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Hard Work

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Hard Work An Article that tackles Hard Work head on and offers a way to develop a shared, effective understanding of it in class. Find out about deferred gratification & the 1972 Stanford Marshmallow experiment. Watch a video of its 2012 update.

This is a Free Sample Resource
Categories: Article, Learning Styles, Any Subject, Educators

Tags: Hard Work Mindset Effort
Failure, Injury & Giving Up
The London Olympics 2012 is long finished yet lingers in many ways. As the just-then-successful Olympic athletes were interviewed, breathless and sweating after their events, I began to notice a common thread in their tales. They were talking about failure. They were talking about injury. They were talking about nearly (or actually) giving up on themselves and on their sport. They were laying themselves bare and exposing the true nature of success: it’s fragile, hard won and rests upon learning-from-failure and on-going battles of emotional, physical and physiological self-belief. These athletes only succeeded because they’d been right to the edge of themselves (and over the edge in some cases), to the point of giving up, to the place where their broken bodies had nothing left to give. They had worked so very, very hard.

What is Hard Work?
How do you and your pupils respond to the phrase Hard Work? Is it relished or run from? Is it embraced as the route to eventual success or ejected for the sake of easier short term gains? It’s worth exploring this in class, not least so there’s a common understanding of what it actually means to tell a learner to ‘work harder’.

Here’s a definition for you to play around with and then to make your own:
Hard Work is the effort we put in to things that will eventually lead to personal success BUT are also one or more of the following: unappealing, new, unfamiliar, outside our experience or comfort zone, have unknown results, take a relatively long time or are repetitive. Hard work is different to different people and can change with context, state of mind and attitude.

Significant here is the word ‘eventually’. Work is often ‘hard’ because we have to wait for its results; we have to wait for our success. We learn to defer gratification.

Marshmallows, Rewards and Trust
In the famous Stanford Marshmallow experiment of 1972, children were offered a single marshmallow to eat immediately or promised two if they could wait a while. Children who showed the self-control to wait for the second sweet were, 10 and 20 years later, found to have been more successful at school and regarded as more competent by their parents.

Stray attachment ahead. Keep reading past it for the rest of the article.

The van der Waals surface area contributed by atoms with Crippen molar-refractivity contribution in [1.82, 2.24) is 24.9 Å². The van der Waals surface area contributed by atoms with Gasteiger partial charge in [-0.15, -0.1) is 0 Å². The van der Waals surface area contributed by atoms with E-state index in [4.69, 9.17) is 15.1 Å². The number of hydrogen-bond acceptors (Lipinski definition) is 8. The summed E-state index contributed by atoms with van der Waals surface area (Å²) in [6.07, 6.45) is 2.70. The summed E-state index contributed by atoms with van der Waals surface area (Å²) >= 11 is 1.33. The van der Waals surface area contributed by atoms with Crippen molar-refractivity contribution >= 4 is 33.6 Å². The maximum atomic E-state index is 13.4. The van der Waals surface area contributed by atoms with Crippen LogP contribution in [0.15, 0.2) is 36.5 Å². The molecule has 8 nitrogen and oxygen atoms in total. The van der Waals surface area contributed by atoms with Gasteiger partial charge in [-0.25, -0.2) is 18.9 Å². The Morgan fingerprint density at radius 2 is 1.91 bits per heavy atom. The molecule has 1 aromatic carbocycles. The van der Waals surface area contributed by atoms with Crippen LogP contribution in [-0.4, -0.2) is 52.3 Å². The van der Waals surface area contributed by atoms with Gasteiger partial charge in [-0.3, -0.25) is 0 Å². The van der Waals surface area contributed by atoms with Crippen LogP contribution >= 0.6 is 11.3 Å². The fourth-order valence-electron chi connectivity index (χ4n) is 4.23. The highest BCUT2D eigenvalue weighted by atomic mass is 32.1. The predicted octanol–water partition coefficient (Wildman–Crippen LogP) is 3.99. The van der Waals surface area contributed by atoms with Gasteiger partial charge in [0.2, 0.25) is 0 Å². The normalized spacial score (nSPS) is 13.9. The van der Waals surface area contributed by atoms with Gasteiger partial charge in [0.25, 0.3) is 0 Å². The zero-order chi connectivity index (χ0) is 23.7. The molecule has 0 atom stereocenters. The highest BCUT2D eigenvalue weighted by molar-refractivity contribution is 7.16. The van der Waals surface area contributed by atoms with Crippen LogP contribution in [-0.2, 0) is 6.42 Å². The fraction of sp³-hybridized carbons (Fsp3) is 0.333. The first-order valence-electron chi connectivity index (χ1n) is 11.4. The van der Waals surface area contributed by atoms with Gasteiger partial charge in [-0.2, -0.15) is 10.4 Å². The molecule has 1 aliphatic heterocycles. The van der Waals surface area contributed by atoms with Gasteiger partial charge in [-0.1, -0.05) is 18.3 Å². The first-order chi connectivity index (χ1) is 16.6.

In an intriguing follow up from Rochester University in 2012 the experiment was repeated with a twist. This time the children experienced either a reliable or unreliable environment just before the marshmallow test: they were offered a similar type of choice - such as using a meagre set of art materials right away or waiting for the experimenter to fetch a much better set. Some of the children waited and the better materials turned up. But for others, the researcher returned empty handed and explained that the materials weren’t actually available.

It was found that those who were primed with a reliable previous experience could wait far longer for the second marshmallow than those who had been let down.

Kick-Starting Hard Work
In class this could be applied as follows: the more that children experience the fruits of their hard work, the more hard work they’ll want to put in. They will learn to trust themselves and to believe that success and rewards eventually (and always) follow on from their efforts. Our skill and judgement as their teachers is to offer just the right level of challenge and, ultimately, to teach them to seek out and to know the same for themselves. For each pupil we must help cause that first spark, that one vital proof that working hard is worth it. Because once a child has experienced the satisfaction of hard work paying off, they can always refer back to it as evidence of their ability to succeed.


Related Resources:

Grit

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Huff Thinking Powerpoint

Talent for Learning

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